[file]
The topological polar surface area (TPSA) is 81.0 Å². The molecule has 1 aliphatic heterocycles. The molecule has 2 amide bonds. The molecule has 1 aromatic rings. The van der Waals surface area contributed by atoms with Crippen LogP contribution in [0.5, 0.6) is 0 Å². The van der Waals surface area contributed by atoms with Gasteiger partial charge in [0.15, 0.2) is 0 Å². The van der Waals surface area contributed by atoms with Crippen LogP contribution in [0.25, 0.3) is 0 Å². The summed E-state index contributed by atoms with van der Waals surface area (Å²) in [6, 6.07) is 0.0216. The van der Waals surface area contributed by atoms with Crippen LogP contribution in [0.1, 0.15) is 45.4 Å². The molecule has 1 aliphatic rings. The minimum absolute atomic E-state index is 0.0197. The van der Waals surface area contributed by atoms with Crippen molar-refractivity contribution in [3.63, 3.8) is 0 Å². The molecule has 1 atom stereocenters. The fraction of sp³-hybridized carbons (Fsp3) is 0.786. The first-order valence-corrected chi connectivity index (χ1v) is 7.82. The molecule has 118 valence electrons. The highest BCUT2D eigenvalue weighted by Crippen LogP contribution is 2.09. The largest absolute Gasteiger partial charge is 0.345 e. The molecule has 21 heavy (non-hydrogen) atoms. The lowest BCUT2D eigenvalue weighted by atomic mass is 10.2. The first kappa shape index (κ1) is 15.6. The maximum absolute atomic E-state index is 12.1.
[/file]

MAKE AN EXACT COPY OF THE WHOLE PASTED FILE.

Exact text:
The topological polar surface area (TPSA) is 81.0 Å². The molecule has 1 aliphatic heterocycles. The molecule has 2 amide bonds. The molecule has 1 aromatic rings. The van der Waals surface area contributed by atoms with Crippen LogP contribution in [0.5, 0.6) is 0 Å². The van der Waals surface area contributed by atoms with Gasteiger partial charge in [0.15, 0.2) is 0 Å². The van der Waals surface area contributed by atoms with Crippen LogP contribution in [0.25, 0.3) is 0 Å². The summed E-state index contributed by atoms with van der Waals surface area (Å²) in [6, 6.07) is 0.0216. The van der Waals surface area contributed by atoms with Crippen LogP contribution in [0.1, 0.15) is 45.4 Å². The molecule has 1 aliphatic rings. The minimum absolute atomic E-state index is 0.0197. The van der Waals surface area contributed by atoms with Crippen molar-refractivity contribution in [3.63, 3.8) is 0 Å². The molecule has 1 atom stereocenters. The fraction of sp³-hybridized carbons (Fsp3) is 0.786. The first-order valence-corrected chi connectivity index (χ1v) is 7.82. The molecule has 118 valence electrons. The highest BCUT2D eigenvalue weighted by Crippen LogP contribution is 2.09. The largest absolute Gasteiger partial charge is 0.345 e. The molecule has 21 heavy (non-hydrogen) atoms. The lowest BCUT2D eigenvalue weighted by atomic mass is 10.2. The first kappa shape index (κ1) is 15.6. The maximum absolute atomic E-state index is 12.1.